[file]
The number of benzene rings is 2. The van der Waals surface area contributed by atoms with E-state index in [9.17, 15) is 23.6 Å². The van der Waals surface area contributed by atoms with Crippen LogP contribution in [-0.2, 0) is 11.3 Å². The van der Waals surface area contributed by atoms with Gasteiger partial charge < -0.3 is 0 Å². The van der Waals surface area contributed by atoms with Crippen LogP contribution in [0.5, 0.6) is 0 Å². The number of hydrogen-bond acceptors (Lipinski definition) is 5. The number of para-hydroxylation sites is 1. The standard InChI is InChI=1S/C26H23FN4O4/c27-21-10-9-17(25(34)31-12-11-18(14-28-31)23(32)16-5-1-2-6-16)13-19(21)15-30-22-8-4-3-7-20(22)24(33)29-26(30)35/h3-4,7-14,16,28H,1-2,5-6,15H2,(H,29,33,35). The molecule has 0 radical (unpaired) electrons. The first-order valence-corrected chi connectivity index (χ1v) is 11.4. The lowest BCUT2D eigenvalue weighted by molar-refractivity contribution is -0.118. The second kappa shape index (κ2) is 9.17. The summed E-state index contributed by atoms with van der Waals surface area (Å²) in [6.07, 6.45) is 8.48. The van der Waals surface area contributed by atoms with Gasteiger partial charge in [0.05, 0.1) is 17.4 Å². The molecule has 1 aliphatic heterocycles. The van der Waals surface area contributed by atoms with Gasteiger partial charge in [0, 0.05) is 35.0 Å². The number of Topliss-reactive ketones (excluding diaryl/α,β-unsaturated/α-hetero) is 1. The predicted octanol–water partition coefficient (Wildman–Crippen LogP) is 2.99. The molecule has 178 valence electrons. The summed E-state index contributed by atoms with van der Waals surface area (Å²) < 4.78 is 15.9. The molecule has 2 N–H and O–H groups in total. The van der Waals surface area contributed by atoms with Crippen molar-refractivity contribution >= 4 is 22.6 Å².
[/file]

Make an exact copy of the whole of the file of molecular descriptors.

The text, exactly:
The number of benzene rings is 2. The van der Waals surface area contributed by atoms with E-state index in [9.17, 15) is 23.6 Å². The van der Waals surface area contributed by atoms with Crippen LogP contribution in [-0.2, 0) is 11.3 Å². The van der Waals surface area contributed by atoms with Gasteiger partial charge < -0.3 is 0 Å². The van der Waals surface area contributed by atoms with Crippen LogP contribution in [0.5, 0.6) is 0 Å². The number of hydrogen-bond acceptors (Lipinski definition) is 5. The number of para-hydroxylation sites is 1. The standard InChI is InChI=1S/C26H23FN4O4/c27-21-10-9-17(25(34)31-12-11-18(14-28-31)23(32)16-5-1-2-6-16)13-19(21)15-30-22-8-4-3-7-20(22)24(33)29-26(30)35/h3-4,7-14,16,28H,1-2,5-6,15H2,(H,29,33,35). The molecule has 0 radical (unpaired) electrons. The first-order valence-corrected chi connectivity index (χ1v) is 11.4. The lowest BCUT2D eigenvalue weighted by molar-refractivity contribution is -0.118. The second kappa shape index (κ2) is 9.17. The summed E-state index contributed by atoms with van der Waals surface area (Å²) in [6.07, 6.45) is 8.48. The van der Waals surface area contributed by atoms with Gasteiger partial charge in [0.05, 0.1) is 17.4 Å². The molecule has 1 aliphatic heterocycles. The van der Waals surface area contributed by atoms with Gasteiger partial charge in [0, 0.05) is 35.0 Å². The number of Topliss-reactive ketones (excluding diaryl/α,β-unsaturated/α-hetero) is 1. The predicted octanol–water partition coefficient (Wildman–Crippen LogP) is 2.99. The molecule has 178 valence electrons. The summed E-state index contributed by atoms with van der Waals surface area (Å²) < 4.78 is 15.9. The molecule has 2 N–H and O–H groups in total. The van der Waals surface area contributed by atoms with Crippen molar-refractivity contribution >= 4 is 22.6 Å².